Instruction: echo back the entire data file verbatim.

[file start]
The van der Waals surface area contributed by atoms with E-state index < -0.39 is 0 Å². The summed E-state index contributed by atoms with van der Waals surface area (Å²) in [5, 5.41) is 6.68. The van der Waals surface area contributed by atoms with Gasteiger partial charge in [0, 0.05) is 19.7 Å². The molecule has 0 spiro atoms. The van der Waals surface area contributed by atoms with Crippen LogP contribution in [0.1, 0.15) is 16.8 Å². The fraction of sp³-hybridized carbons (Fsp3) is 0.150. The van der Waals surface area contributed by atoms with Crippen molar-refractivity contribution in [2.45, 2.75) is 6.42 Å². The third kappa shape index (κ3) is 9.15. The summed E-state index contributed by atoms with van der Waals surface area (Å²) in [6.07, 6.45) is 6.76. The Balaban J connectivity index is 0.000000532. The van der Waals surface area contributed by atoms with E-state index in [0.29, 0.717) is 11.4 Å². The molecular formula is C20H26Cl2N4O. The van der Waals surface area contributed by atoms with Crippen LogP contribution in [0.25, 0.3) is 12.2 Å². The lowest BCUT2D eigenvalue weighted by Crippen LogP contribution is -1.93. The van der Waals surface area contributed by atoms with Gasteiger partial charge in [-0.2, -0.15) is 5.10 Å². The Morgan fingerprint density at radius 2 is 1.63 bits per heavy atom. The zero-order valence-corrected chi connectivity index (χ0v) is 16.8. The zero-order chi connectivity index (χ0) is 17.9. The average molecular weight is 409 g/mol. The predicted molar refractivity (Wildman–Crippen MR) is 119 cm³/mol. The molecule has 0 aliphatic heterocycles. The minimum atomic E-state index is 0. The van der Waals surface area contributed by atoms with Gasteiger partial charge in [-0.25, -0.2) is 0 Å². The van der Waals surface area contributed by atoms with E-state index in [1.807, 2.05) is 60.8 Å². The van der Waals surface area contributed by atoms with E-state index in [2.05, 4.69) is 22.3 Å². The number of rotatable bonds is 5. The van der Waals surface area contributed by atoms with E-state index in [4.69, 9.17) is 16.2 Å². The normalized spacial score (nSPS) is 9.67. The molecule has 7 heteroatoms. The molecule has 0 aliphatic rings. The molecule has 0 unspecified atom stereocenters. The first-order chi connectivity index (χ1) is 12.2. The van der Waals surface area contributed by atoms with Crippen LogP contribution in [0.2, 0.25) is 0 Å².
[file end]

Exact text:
The van der Waals surface area contributed by atoms with E-state index < -0.39 is 0 Å². The summed E-state index contributed by atoms with van der Waals surface area (Å²) in [5, 5.41) is 6.68. The van der Waals surface area contributed by atoms with Gasteiger partial charge in [0, 0.05) is 19.7 Å². The molecule has 0 spiro atoms. The van der Waals surface area contributed by atoms with Crippen LogP contribution in [0.1, 0.15) is 16.8 Å². The fraction of sp³-hybridized carbons (Fsp3) is 0.150. The van der Waals surface area contributed by atoms with Crippen molar-refractivity contribution in [2.45, 2.75) is 6.42 Å². The third kappa shape index (κ3) is 9.15. The summed E-state index contributed by atoms with van der Waals surface area (Å²) in [6.07, 6.45) is 6.76. The Balaban J connectivity index is 0.000000532. The van der Waals surface area contributed by atoms with E-state index in [0.29, 0.717) is 11.4 Å². The molecular formula is C20H26Cl2N4O. The van der Waals surface area contributed by atoms with Crippen LogP contribution in [0.25, 0.3) is 12.2 Å². The lowest BCUT2D eigenvalue weighted by Crippen LogP contribution is -1.93. The van der Waals surface area contributed by atoms with Gasteiger partial charge in [-0.2, -0.15) is 5.10 Å². The Morgan fingerprint density at radius 2 is 1.63 bits per heavy atom. The zero-order valence-corrected chi connectivity index (χ0v) is 16.8. The zero-order chi connectivity index (χ0) is 17.9. The average molecular weight is 409 g/mol. The predicted molar refractivity (Wildman–Crippen MR) is 119 cm³/mol. The molecule has 0 aliphatic heterocycles. The minimum atomic E-state index is 0. The van der Waals surface area contributed by atoms with Gasteiger partial charge in [-0.25, -0.2) is 0 Å². The van der Waals surface area contributed by atoms with E-state index in [1.807, 2.05) is 60.8 Å². The van der Waals surface area contributed by atoms with E-state index in [2.05, 4.69) is 22.3 Å². The number of rotatable bonds is 5. The van der Waals surface area contributed by atoms with E-state index in [4.69, 9.17) is 16.2 Å². The normalized spacial score (nSPS) is 9.67. The molecule has 7 heteroatoms. The molecule has 0 aliphatic rings. The molecule has 0 unspecified atom stereocenters. The first-order chi connectivity index (χ1) is 12.2. The van der Waals surface area contributed by atoms with Crippen LogP contribution in [0.2, 0.25) is 0 Å².